Thursday, November 09, 2006

I'm On Roll

Someone mentioned to me last week that they are enjoying all the African American books I am writing about lately. She added that she also like to read books that have brown-skinned characters as part of the story, but aren’t particularly about African American history or experience. Books that just make being black a normal part of everyday life. I agree with that, I like to read those books myself and I have always looked for books with brown-skinned characters. But actually the more I have thought about that lately the more uncomfortable with the idea I have become.

As I read these books with an African American historic or cultural emphasis I am realizing all over again that being black is more than just having brown skin. If you are a Black child the world presents in a different way than it does for a White child. You can’t separate the experiences of discrimination and racism from normal, everyday life. So to read my son’s books where the normal little doggy stories and lessons in sharing are the same except for the darker skin of the cute little boys and girls would be missing out on something huge. I am even wondering if it might be glossing over the very real experience of living as an African American.

It is not enough to just try to be “multicultural” and present a diverse playgroup in the story. The Black experience has to be portrayed honestly and that takes a range of literature. I like the baby board books we have that include babies of every skin tone and ethnicity. I like the stories of children like Sam by Ann Herbert Scott and Ezra Jack Keats' The Snowy Day, where the children just happen to be Black. But that is not enough. We need to dig deeper and learn a wider view of the world. We all need to know that Black history, because it is our American history. We need the stories that reflect the Black experience in cultural contexts, with all the diversity within those experiences of Blackness (because you know, there isn’t just one way to be Black or one Black experience…). And then of course we need the Asian stories, the Latino stories, the Indian stories…. And on and on.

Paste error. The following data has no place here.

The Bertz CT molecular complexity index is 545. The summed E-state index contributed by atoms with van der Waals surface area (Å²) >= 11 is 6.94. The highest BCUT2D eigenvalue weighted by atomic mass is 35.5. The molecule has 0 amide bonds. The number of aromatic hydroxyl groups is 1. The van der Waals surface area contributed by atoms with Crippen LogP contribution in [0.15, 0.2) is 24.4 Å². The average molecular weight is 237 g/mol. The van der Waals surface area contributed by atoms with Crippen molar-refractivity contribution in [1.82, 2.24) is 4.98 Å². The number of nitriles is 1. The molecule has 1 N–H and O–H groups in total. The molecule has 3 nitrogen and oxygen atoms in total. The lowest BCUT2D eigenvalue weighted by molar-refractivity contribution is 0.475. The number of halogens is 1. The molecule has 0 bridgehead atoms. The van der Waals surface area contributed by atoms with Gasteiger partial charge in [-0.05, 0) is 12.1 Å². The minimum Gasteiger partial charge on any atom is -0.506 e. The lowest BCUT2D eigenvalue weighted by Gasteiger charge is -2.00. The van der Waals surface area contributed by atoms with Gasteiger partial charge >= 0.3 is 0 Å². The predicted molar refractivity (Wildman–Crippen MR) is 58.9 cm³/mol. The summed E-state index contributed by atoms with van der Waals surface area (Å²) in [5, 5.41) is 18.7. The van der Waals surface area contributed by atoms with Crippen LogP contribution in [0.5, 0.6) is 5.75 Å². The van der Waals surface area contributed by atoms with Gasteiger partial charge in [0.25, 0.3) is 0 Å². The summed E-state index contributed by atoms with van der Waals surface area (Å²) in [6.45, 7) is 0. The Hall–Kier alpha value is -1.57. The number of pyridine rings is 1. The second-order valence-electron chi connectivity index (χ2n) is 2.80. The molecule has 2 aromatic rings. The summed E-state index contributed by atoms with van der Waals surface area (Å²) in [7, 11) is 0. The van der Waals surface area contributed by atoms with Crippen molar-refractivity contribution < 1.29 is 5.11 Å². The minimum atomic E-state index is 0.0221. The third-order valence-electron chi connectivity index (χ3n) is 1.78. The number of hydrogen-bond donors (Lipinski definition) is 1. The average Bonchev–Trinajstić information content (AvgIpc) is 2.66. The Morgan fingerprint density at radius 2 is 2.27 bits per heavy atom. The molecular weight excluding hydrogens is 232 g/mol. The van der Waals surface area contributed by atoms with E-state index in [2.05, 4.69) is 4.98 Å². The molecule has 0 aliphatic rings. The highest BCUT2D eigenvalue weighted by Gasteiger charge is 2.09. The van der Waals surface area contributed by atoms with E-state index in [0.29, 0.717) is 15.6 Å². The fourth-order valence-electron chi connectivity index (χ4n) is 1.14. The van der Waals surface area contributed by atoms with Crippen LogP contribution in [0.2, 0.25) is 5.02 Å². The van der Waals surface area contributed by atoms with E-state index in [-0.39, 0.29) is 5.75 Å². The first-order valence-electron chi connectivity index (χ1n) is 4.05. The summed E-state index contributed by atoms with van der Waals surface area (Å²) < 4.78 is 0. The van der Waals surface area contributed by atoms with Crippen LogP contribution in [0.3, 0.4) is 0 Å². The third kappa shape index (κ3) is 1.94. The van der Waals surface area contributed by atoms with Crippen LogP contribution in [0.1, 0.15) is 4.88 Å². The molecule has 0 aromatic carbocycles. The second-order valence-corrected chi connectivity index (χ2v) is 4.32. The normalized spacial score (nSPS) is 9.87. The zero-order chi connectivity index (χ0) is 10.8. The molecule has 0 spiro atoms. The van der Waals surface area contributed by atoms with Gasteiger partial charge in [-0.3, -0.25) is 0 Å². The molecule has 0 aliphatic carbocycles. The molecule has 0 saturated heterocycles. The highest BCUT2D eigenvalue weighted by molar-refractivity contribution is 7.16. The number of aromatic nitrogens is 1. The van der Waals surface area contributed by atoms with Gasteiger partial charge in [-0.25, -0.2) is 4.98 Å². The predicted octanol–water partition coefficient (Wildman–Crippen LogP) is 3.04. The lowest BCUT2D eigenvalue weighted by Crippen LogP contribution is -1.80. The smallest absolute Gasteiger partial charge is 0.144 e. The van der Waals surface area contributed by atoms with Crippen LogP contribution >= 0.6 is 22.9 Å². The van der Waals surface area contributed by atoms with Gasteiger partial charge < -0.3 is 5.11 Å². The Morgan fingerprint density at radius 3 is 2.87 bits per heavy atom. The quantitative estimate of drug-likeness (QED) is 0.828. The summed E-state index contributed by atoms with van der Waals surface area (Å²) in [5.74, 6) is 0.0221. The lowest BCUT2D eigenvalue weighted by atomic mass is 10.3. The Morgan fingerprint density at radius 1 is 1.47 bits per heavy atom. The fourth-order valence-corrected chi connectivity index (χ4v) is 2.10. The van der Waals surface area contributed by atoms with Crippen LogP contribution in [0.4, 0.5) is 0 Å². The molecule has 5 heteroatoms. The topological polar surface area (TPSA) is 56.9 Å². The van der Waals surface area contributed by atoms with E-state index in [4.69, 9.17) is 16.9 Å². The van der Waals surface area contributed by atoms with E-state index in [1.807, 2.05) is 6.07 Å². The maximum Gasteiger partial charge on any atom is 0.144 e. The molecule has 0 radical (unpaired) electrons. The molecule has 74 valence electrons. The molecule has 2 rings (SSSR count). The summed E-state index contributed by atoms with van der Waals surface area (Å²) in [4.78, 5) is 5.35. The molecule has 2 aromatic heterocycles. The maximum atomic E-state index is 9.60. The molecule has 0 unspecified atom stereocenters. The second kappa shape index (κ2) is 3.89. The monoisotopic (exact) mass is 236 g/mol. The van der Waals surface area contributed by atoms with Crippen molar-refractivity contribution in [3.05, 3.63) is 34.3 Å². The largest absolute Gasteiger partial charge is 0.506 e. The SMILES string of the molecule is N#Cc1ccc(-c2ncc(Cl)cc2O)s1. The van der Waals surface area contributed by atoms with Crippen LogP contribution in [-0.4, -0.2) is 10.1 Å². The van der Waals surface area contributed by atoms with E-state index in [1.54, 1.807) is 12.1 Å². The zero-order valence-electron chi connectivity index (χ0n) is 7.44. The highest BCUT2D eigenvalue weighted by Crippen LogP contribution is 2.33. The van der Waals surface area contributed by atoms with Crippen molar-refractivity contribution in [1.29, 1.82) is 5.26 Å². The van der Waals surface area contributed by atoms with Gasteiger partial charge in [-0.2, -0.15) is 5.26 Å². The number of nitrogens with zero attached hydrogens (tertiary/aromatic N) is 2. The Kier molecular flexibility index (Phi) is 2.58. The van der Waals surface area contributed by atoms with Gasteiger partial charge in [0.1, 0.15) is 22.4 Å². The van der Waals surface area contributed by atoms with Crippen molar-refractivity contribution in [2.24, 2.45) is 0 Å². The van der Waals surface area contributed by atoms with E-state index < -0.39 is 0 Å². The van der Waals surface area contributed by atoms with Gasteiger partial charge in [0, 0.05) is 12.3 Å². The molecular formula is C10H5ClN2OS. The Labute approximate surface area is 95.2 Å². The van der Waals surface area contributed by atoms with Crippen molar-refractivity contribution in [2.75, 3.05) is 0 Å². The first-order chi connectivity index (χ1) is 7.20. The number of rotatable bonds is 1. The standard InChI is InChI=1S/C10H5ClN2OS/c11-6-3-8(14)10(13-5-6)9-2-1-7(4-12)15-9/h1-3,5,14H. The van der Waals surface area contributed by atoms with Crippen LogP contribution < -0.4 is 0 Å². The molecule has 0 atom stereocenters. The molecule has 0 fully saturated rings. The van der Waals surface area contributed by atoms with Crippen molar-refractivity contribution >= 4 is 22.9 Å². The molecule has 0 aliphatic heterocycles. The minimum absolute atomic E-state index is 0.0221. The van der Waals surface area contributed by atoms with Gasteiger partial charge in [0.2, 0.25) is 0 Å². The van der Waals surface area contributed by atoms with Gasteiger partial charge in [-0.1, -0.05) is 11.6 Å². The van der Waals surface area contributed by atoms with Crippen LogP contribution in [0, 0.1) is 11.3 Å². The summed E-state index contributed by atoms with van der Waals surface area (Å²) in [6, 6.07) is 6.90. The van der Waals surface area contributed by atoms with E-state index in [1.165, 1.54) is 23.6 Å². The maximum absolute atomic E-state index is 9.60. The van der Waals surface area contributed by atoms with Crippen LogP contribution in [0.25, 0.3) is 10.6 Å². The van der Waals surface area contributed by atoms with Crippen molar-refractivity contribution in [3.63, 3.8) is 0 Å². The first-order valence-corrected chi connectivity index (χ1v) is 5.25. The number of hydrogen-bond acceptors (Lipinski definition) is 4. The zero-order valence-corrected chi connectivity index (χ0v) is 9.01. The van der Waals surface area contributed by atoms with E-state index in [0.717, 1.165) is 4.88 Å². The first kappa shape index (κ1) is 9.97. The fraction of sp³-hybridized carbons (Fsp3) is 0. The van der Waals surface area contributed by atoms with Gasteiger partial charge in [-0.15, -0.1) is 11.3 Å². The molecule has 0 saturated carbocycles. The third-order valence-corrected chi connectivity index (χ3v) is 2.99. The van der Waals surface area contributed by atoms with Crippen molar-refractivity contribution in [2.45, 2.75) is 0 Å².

I want to read books with characters of all colors/races doing their thing, living their lives, being friends or whatever. I also want to read the biographies and poetry and history and fiction that directly confront and name the racism in our lives. Happily that is getting easier. The more I search my library for books on these themes the more I am finding. Yesterday I started pulling more African folktales and I quickly realized that I need to hold off on checking those out because there are too many and my desk is already covered with books I haven’t written up yet. Then there will be the fiction for middle grades and young adult, and then biography and poetry… I think I can be on this theme for the next few months, at least. I hope you are enjoying it as much as I am.

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1 comment:

Amanda/MayhemMama said...

You're right. I need to do a better job with this. Thanks for the reminder.